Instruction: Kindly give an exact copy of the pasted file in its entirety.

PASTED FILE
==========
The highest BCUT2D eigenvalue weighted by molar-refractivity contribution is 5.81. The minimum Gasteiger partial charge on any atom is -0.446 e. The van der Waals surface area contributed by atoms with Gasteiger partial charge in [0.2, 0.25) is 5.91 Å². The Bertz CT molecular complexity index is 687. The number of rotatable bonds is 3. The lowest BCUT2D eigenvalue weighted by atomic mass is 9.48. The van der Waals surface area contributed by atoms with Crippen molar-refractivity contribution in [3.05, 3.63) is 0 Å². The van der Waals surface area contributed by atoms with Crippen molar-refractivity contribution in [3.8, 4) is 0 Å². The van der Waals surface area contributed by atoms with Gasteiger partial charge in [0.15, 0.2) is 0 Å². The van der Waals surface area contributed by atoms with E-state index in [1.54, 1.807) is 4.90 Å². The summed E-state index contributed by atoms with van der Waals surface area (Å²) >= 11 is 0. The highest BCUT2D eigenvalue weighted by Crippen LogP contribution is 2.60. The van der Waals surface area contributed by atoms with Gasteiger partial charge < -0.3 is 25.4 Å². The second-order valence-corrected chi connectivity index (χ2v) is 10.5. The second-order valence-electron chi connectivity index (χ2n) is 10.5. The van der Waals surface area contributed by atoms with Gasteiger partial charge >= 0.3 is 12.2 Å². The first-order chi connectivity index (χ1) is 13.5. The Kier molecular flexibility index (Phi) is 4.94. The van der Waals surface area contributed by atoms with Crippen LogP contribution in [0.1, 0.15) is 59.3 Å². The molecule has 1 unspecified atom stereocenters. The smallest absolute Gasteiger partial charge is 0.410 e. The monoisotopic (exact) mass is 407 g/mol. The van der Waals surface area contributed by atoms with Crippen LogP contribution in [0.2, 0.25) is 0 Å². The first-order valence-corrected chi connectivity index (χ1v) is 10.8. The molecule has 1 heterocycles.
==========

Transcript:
The highest BCUT2D eigenvalue weighted by molar-refractivity contribution is 5.81. The minimum Gasteiger partial charge on any atom is -0.446 e. The van der Waals surface area contributed by atoms with Gasteiger partial charge in [0.2, 0.25) is 5.91 Å². The Bertz CT molecular complexity index is 687. The number of rotatable bonds is 3. The lowest BCUT2D eigenvalue weighted by atomic mass is 9.48. The van der Waals surface area contributed by atoms with Crippen molar-refractivity contribution in [3.05, 3.63) is 0 Å². The van der Waals surface area contributed by atoms with Crippen molar-refractivity contribution in [3.8, 4) is 0 Å². The van der Waals surface area contributed by atoms with Gasteiger partial charge in [0.15, 0.2) is 0 Å². The van der Waals surface area contributed by atoms with E-state index in [1.54, 1.807) is 4.90 Å². The summed E-state index contributed by atoms with van der Waals surface area (Å²) >= 11 is 0. The highest BCUT2D eigenvalue weighted by Crippen LogP contribution is 2.60. The van der Waals surface area contributed by atoms with Gasteiger partial charge < -0.3 is 25.4 Å². The second-order valence-corrected chi connectivity index (χ2v) is 10.5. The second-order valence-electron chi connectivity index (χ2n) is 10.5. The van der Waals surface area contributed by atoms with Gasteiger partial charge >= 0.3 is 12.2 Å². The first-order chi connectivity index (χ1) is 13.5. The Kier molecular flexibility index (Phi) is 4.94. The van der Waals surface area contributed by atoms with Crippen LogP contribution in [0.1, 0.15) is 59.3 Å². The molecule has 1 unspecified atom stereocenters. The smallest absolute Gasteiger partial charge is 0.410 e. The monoisotopic (exact) mass is 407 g/mol. The van der Waals surface area contributed by atoms with Crippen LogP contribution in [0.2, 0.25) is 0 Å². The first-order valence-corrected chi connectivity index (χ1v) is 10.8. The molecule has 1 heterocycles.